Commandments of Men

When we start talking about the relationship between God’s law and New Testament Christians, everyone wants to jump right into Paul’s writings. It’s easy to pluck verses from his epistles out of context and use them to argue the law has been abolished and you don’t have to keep the commandments. But is that really the best explanation for passages like Romans 7 and Colossians 2 in light of the rest of the Bible?

I’ve written quite a bit about Romans but never Colossians, even though some commenters have asked. But a short time ago I was re-reading Paul’s letter to Colossae and felt a nudge in my spirit, “study this,” as I read 2:8:

Beware lest any man spoil you through philosophy and vain deceit, after the tradition of men, after the rudiments of the world, and not after Christ. (KJV)

This verse provides context for what’s to follow. Paul’s going to be talking about the difference between following traditions invented by men and following Christ. He’s not just talking about whether or not the Old Testament law matters since Jesus came in the flesh. There’s another factor in play.click to read article, "Commandments of Men" | marissabaker.wordpress.com

Jesus’ Take On God’s Law

Before going any farther in Paul’s writings, let’s look at what Jesus says. During His ministry, Jesus and His disciples were accused of things like Sabbath breaking, defiling Himself with sinners’ company, and unclean hygienic practices. We know that Jesus lived a sinless life and never broke His Father’s commands. But He did reject the additions humans made. Continue reading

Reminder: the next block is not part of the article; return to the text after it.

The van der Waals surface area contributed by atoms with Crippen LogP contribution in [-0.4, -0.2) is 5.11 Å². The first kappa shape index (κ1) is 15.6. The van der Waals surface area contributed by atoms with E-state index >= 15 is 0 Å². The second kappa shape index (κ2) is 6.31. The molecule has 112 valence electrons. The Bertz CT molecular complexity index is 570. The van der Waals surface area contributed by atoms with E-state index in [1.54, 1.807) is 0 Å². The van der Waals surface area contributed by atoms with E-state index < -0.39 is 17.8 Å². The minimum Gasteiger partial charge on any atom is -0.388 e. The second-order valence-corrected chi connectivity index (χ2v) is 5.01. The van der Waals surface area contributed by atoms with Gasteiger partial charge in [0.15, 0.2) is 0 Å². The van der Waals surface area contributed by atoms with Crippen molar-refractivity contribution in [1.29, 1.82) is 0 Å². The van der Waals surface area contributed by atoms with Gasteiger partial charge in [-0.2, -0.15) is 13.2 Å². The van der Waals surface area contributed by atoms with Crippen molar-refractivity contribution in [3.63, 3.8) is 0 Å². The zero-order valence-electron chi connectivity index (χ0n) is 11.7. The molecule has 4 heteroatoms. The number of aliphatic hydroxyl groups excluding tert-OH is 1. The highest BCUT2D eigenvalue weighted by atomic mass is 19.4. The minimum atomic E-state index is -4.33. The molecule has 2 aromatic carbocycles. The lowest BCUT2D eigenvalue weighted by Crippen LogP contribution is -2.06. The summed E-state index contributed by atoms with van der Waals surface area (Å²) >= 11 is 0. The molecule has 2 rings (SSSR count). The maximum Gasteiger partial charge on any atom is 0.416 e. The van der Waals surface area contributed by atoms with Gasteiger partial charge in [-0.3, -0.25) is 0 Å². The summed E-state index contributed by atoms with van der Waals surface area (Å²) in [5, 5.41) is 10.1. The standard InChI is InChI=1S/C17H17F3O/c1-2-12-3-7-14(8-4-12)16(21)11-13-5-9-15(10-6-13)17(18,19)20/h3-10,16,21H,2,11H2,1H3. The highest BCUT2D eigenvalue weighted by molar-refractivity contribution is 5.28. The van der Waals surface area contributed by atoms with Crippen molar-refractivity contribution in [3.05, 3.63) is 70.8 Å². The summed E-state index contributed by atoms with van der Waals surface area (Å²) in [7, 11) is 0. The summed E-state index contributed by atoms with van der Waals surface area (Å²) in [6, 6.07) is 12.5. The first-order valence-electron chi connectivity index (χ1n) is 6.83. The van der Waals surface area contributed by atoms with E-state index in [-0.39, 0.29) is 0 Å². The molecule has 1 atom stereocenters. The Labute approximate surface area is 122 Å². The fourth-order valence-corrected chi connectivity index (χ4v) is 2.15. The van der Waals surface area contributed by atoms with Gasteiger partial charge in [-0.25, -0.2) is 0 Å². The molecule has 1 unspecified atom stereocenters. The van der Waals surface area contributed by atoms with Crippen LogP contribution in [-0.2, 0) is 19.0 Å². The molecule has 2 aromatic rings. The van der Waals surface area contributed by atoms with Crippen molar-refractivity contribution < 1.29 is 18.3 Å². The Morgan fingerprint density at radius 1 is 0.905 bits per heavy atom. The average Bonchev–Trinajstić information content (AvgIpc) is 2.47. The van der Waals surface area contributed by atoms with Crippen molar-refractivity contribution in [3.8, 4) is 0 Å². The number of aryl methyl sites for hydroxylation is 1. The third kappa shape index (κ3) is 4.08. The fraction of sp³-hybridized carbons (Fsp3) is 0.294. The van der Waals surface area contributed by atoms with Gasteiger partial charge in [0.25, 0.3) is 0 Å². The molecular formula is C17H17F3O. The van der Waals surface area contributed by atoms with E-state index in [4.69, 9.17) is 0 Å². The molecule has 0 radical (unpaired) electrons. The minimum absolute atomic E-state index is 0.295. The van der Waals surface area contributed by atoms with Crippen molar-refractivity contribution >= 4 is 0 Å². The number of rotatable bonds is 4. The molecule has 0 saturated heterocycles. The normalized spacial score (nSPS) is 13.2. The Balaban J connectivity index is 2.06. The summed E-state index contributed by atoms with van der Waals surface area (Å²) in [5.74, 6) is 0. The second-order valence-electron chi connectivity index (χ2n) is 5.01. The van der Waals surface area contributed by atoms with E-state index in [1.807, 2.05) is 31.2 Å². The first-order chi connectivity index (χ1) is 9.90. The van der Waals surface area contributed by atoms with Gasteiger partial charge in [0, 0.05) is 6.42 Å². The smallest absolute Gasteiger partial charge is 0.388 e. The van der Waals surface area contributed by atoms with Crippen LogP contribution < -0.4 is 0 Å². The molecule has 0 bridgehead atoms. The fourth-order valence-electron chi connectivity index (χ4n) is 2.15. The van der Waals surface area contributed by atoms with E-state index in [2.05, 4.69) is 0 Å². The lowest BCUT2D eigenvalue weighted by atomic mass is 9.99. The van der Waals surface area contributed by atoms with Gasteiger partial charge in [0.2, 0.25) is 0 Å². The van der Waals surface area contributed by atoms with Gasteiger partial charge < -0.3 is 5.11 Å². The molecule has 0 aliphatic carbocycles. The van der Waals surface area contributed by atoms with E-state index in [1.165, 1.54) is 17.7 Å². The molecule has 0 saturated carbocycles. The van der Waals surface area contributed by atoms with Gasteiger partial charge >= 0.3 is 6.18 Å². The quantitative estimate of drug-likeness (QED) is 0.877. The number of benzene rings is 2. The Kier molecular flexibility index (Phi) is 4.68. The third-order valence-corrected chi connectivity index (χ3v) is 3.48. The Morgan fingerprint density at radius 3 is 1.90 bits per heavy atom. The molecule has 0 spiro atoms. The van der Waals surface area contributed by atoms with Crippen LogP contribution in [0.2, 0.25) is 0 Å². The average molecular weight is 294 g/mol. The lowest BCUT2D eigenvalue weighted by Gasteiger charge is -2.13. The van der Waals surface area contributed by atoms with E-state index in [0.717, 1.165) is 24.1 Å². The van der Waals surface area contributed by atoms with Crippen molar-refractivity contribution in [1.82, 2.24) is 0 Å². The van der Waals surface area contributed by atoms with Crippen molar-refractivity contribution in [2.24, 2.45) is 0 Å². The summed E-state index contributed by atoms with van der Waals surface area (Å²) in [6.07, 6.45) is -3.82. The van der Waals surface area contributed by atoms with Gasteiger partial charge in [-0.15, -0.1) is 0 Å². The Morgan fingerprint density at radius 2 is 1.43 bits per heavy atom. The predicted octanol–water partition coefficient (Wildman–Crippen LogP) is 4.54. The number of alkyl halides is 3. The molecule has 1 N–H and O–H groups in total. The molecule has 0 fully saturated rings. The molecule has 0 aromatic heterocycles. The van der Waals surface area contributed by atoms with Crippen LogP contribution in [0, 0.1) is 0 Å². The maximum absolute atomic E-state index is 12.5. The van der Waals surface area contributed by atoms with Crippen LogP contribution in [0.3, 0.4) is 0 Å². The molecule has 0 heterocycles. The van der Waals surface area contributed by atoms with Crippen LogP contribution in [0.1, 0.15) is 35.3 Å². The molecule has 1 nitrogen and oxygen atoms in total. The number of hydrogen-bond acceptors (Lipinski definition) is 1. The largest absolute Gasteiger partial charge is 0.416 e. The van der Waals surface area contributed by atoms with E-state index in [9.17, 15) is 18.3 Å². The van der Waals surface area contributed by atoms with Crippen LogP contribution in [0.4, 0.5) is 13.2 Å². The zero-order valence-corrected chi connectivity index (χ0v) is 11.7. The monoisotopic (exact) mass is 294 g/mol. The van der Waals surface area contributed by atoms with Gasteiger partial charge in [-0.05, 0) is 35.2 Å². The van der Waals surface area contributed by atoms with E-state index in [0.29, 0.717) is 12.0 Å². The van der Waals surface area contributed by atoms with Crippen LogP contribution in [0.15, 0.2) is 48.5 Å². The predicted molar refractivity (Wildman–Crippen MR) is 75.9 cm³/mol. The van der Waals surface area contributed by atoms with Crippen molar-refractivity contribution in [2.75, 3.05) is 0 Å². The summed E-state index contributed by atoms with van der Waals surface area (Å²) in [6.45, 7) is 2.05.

Expecting Persecution: Responding To The World’s Hate

Last year, the persecution of Christians during the past quarter century hit a record high for the third year in a row. The World Watch List, released by Open Doors every year for the past 25 years, examines the pressures Christians face and levels of religiously motivated violence to rank the top 50 countries where “Christians face the most persecution.”click to read article, "Expecting Persecution: Responding To The World's Hate" | marissabaker.wordpress.com

Here in the United States, I’ve heard the Christians around me talk about being persecuted. “It’s getting bad,” they say. You might lose your business for not baking a cake or go to jail for not issuing a gay “marriage” license. You might be scared to say “I’m a Christian” because people will laugh at or ridicule you. Your kid might be told they can’t bring a Bible to school.

While that does qualify as persecution, the U.S. isn’t anywhere on this list, nor on the expanded list of countries to watch. India, on the other hand, comes in at #15. There are 64 million Christians in India and “approximately 39 million experience direct persecution.” That means about “40 incidents were reported per month, including pastors beaten, churches burned and Christians harassed.” A little closer to home, last year “23 Christian leaders in Mexico and four in Colombia were killed specifically for their faith.”

In 35 out of the 50 countries, including most of the top-ranked countries, Christians are being persecuted by Islamic extremists. In a rising number of Asian countries, the driving force is religious and ethnic nationalism. In summary, “Christians throughout the world continue to risk imprisonment, loss of home and assets, torture, beheadings, rape and even death as a result of their faith.”

Why The World Hates Us

Many U.S. Christians don’t even know about the level of persecution our brethren face overseas. And if we do, I think all too often our response is an American knee-jerk reaction that the solution is to export more of our ideas like religious freedom, tolerance, and equal justice. Those same ideals drive the indignation we feel seeing any sort of persecutions happen here in the United States.